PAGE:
China: Hundreds of Protests a Day Against the Super-exploitation by Capital

Economic Boom Widens the Class Differences in this Huge Asian Country - From Battaglia Comunista 4 (April 2007)

One dead and 60 injured: that was the outcome of clashes between March 10th and 12th in central China. The protest, involving 20000 demonstrators faced by thousands of police and soldiers, was caused by revelations of corruption and above all by the doubling of the price of bus tickets arbitrarily applied on the Chinese New Year. (1)

On Tuesday March 13th the entire area was surrounded by roadblocks. The little information that has filtered through tells us that the military now

... are taking control of the area, inch by inch, interrogating citizens and asking that anyone who started the protest give themselves up to the authorities.

Meanwhile the local authorities revoked the contract of the bus company Anda, which had provoked the violence when it raised the price of the bus tickets to $1.90. The cost has now been fixed at $0.65. Local officials have played down what has happened, speaking officially of “a simple protest like so many others”, but it is significant that a deputy of the People’s National Assembly meeting in Beijing a few days later had asked his Hunan colleagues “how is it possible for something on this scale to have taken place?”

Violent protests have also been confirmed in Guixi, in Jiangsi province, against the Government’s decision to found two cities at the same time as reducing wages and compensation payments to those who lose their land. Thousands of demonstrators gathered in the vicinity of the station and blocked the main railway lines to Shanghai and the Eastern provinces for six hours. Photographs show thousands of demonstrators throwing rocks at the police and a car burning. At least 40 people were hurt in the clashes.

It is widely believed that there are no social conflicts in China, probably due to the equally mistaken belief that no trades unions means no struggles. On the contrary, conflicts are constantly multiplying throughout the Celestial Empire. We have documented on several occasions in the last few years, the hard and courageous struggle of the Chinese working class since the 2002 revolt which involved tens of thousands of workers in the oil producing basin of Daqing. According to a nervous report by the Minister for Public Security, Zhou Youkang in 2005:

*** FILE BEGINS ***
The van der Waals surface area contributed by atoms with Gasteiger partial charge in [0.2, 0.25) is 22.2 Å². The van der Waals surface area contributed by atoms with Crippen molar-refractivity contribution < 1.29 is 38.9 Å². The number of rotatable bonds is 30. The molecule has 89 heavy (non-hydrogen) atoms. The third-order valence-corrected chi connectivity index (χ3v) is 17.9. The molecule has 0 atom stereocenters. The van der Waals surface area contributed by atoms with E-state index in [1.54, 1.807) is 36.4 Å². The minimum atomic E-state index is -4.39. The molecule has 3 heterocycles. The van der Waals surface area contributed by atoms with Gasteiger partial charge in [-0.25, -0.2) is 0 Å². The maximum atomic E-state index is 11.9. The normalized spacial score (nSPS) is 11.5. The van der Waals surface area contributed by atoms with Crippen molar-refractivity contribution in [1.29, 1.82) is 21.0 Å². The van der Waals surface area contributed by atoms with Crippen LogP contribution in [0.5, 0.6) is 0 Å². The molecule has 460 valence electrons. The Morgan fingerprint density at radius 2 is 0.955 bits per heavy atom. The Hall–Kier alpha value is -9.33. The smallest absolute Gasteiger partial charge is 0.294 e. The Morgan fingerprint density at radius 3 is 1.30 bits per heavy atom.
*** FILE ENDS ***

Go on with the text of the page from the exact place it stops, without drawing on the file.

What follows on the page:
# The number of incidents has obviously grown and become more widespread. From 10000 mass incidents in 1994 to more than 74000 in 2004, a seven-fold increase. The numbers taking part has gone up from 730 000 in 1994 to 3 760 000 in 2004, or a fivefold increase.
# The range of struggles has widened. These incidents have been confirmed in cities, villages, enterprises, public services, schools in different areas and different sectors. They have been seen in every province, autonomous region, and municipality.
# Those taking part in “mass incidents” are from widely differing backgrounds. They include unemployed workers, agricultural labourers, inhabitants of cities, and people from various social strata.
# They use extreme methods, including the besieging and attacking of Party and Government offices, and road and rail blocks amongst other activities.
# There is a tendency towards greater organisation. At times organisations arise spontaneously with clear leaders.

These “facts” clearly need to be taken with a pinch of salt. They are easily twisted and based on a vague definition of “mass incidents” which can mean a wide variety of social protest from peaceful marches to violent protests. (2) Nonetheless this declaration is significant, and gives an idea of the sense of anxiety in the Government which, according to the latest proposal, intends to use the Army rather than the police to maintain public order!

The growing protests follow, step by step, the so-called “miracle” of Chinese economic growth, the most important feature of which is the inhuman level of exploitation and a widening class divide which the so-called “Communist Party” has recently made even more apparent with the new law on private property. Il Manifesto (March 9th) also confirmed this.

The verbal acrobatics to maintain the oxymoron of “the socialist market economy” becomes ever more gross as in “the law is needed due to the necessity to reinforce the basis of the socialist economic system” in a state “at the first stage on the road to socialism” where “public property remains dominant but other forms of property are developing and they work side by side”.